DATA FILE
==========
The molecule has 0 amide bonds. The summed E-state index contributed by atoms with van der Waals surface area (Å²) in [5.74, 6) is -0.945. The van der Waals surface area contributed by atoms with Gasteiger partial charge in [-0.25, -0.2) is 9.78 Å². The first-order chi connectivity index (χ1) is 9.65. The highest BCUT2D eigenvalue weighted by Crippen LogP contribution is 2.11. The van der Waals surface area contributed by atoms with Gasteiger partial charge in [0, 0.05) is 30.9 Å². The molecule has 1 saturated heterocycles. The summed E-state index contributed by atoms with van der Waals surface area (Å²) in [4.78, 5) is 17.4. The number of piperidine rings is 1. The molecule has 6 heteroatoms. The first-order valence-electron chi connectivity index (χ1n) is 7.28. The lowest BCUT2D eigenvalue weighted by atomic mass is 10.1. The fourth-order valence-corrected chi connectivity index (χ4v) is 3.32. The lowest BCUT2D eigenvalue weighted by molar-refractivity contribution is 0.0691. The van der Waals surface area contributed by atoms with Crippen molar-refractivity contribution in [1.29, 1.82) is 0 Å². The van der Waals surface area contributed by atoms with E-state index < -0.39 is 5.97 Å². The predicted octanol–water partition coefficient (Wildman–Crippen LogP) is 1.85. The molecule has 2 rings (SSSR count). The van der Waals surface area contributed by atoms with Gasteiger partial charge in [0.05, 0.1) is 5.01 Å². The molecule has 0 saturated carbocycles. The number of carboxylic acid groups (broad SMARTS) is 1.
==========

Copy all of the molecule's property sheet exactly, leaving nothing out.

The molecule has 0 amide bonds. The summed E-state index contributed by atoms with van der Waals surface area (Å²) in [5.74, 6) is -0.945. The van der Waals surface area contributed by atoms with Gasteiger partial charge in [-0.25, -0.2) is 9.78 Å². The first-order chi connectivity index (χ1) is 9.65. The highest BCUT2D eigenvalue weighted by Crippen LogP contribution is 2.11. The van der Waals surface area contributed by atoms with Gasteiger partial charge in [0, 0.05) is 30.9 Å². The molecule has 1 saturated heterocycles. The summed E-state index contributed by atoms with van der Waals surface area (Å²) in [4.78, 5) is 17.4. The number of piperidine rings is 1. The molecule has 6 heteroatoms. The first-order valence-electron chi connectivity index (χ1n) is 7.28. The lowest BCUT2D eigenvalue weighted by atomic mass is 10.1. The fourth-order valence-corrected chi connectivity index (χ4v) is 3.32. The lowest BCUT2D eigenvalue weighted by molar-refractivity contribution is 0.0691. The van der Waals surface area contributed by atoms with Crippen molar-refractivity contribution in [1.29, 1.82) is 0 Å². The van der Waals surface area contributed by atoms with E-state index < -0.39 is 5.97 Å². The predicted octanol–water partition coefficient (Wildman–Crippen LogP) is 1.85. The molecule has 2 rings (SSSR count). The van der Waals surface area contributed by atoms with Gasteiger partial charge in [0.05, 0.1) is 5.01 Å². The molecule has 0 saturated carbocycles. The number of carboxylic acid groups (broad SMARTS) is 1.